There is a party at the president's mansion. A so-called "Victory Banquet." After he welcomes me to his home I don't see anything further of the president. Basically I try to eat, because all of the food looks so amazing and now that my nerves are settling down I'm actually sort of hungry, but even though Apple and Aulie and Mr. Zimmer stand and sit around me as a buffer, mainly I'm interrupted over and over by presumably important people who want to congratulate me.
I sign autographs with both hands to keep myself amused. In the distance of this ever-shifting sea of people I see some of the other escorts (Ferdinand is particularly recognizable), but none of them come to speak with me. They probably feel sensitive regarding the tributes they've lost. The people who do introduce themselves to me are Gamemakers and sponsors of the Games and people who work in the government- and their children. There are already little girls wearing heavily-beribboned versions of my hairstyle. There are girls and boys both running here and there with tiny fishing poles, which first comes to my attention when one of them snags Apple's dress with his hook and sets her fussing.
Longinus Bronze gives me a present of a multi-purpose camping knife where another man might give me flowers.
"I'll keep this and you can keep the shark," I tell him.
I think it's at that moment that I finally impress him. "Deal," he shakes my hand. I think he really means it too. …Of course Mr. Bronze would have the size of house to accommodate a fifteen-foot shark.
It's around two in the morning and I'm nodding a bit when Apple forces her way to having me excused to go back to the Training Center to sleep up before my interview. Mr. Zimmer is already gone, she notes to bolster her argument, and he's far more used to operating on a schedule of long nights at parties and early mornings on television than I am. The president's personal aide okays me to go.
Jack Umber slips from the grasp of conversation with several scantily clad women who don't seem particularly pleased to let him go to try and speak to me as I head out the door, my loyal chaperones flanking me, one on each side (Apple stubborn and focused, Aulie doing his best while visibly tipsy). …Couldn't he have tried this earlier? Apple isn't going to let me stop walking and I'm a bit tired for this. "Good night, Mr. Umber," I try to stifle a yawn.
"One thing," he says, trying to convince Apple as well as me, "Ma- Miss Gaudet," he alters his form of address in light of how I spoke to him, "I just want to ask you about one thing before you go."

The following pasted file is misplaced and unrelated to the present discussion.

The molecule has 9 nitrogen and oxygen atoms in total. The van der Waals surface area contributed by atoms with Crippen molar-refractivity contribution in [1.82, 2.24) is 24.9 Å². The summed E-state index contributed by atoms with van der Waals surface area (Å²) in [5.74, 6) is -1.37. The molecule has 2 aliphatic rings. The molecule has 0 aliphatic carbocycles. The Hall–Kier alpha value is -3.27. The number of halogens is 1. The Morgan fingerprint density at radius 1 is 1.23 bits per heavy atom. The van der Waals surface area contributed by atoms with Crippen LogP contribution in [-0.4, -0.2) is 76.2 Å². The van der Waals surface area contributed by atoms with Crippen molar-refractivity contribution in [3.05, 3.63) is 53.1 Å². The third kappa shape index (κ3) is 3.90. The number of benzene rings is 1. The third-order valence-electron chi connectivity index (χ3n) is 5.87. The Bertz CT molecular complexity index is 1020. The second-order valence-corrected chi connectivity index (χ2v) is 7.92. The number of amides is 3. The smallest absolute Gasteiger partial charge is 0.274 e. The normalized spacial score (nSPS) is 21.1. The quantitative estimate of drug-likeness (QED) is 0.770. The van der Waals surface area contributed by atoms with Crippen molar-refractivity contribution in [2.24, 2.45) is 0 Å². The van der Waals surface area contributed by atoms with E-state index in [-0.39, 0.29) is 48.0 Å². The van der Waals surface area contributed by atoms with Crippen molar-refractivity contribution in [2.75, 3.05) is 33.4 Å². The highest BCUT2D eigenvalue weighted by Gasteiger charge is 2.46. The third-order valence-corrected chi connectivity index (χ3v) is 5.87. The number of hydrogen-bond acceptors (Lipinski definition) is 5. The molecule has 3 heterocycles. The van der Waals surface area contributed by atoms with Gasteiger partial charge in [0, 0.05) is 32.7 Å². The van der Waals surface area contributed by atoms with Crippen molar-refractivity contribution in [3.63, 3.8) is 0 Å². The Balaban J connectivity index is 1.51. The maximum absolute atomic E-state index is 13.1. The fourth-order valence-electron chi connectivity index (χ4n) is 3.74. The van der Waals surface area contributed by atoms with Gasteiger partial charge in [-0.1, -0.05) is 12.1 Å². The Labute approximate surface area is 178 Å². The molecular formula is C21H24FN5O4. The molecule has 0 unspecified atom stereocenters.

"Ask fast," Apple allows him since I don't protest.
"I watched this particular bit of footage of you over and over but even though I could hear you just fine I couldn't figure out what it was you were saying," Jack talks fast, gesticulating as he tries to walk alongside us, looking down at me, but not walking into Apple.
"What footage?" I reply and realize what he means a half-beat later: the saints' names I say to calm myself.
"That thing you said to yourself. Those weird names. …What does that mean?"
We pass through the doors out into the yard. Is it safe to say what it means in the Capitol? I can't help but think that sort of thing might be prohibited somehow since they didn't let my words go be heard in the recap. Well, we're leaving the party? Between Apple, Aulie, and Jack, who's going to report me? "Brendan, Elmo, Nicholas, Peter, Zeno," I pronounce each name clearly and separately, "In District Four, we pray to those people to watch over us at sea and bring us a good catch."
"Ocean gods?" His eyes are alight. He looks curious and it makes him look young.
"No," I shake my head, "Not gods, but God's people. Isn't there anything like it in District One?"
"Jaaaack, you can't leave now!" the president's daughter clatters out behind us on her tall, teetering heels and grabs his hand to pull him back in.
"Oh," he jerks to a stop at her grasp, "Well, I guess that's all I get to learn about that. Good night! Congratulations!" he waves my minders and I head off to our car, "See you again!"
"Did I ever ask you before?" I ask Apple as we ride back to the Training Center, "What your opinion was of Jack Umber?"
"I don't believe so."
"Hmm, well then, how about now," I remove my crown and run my fingers along its lovely finish, "What do you think about him?"
"He's wonderful as a TV personality, but, honestly, in person I've met him just about as much as you. He's a bit plain for my tastes- I'm sure that's not what you meant though."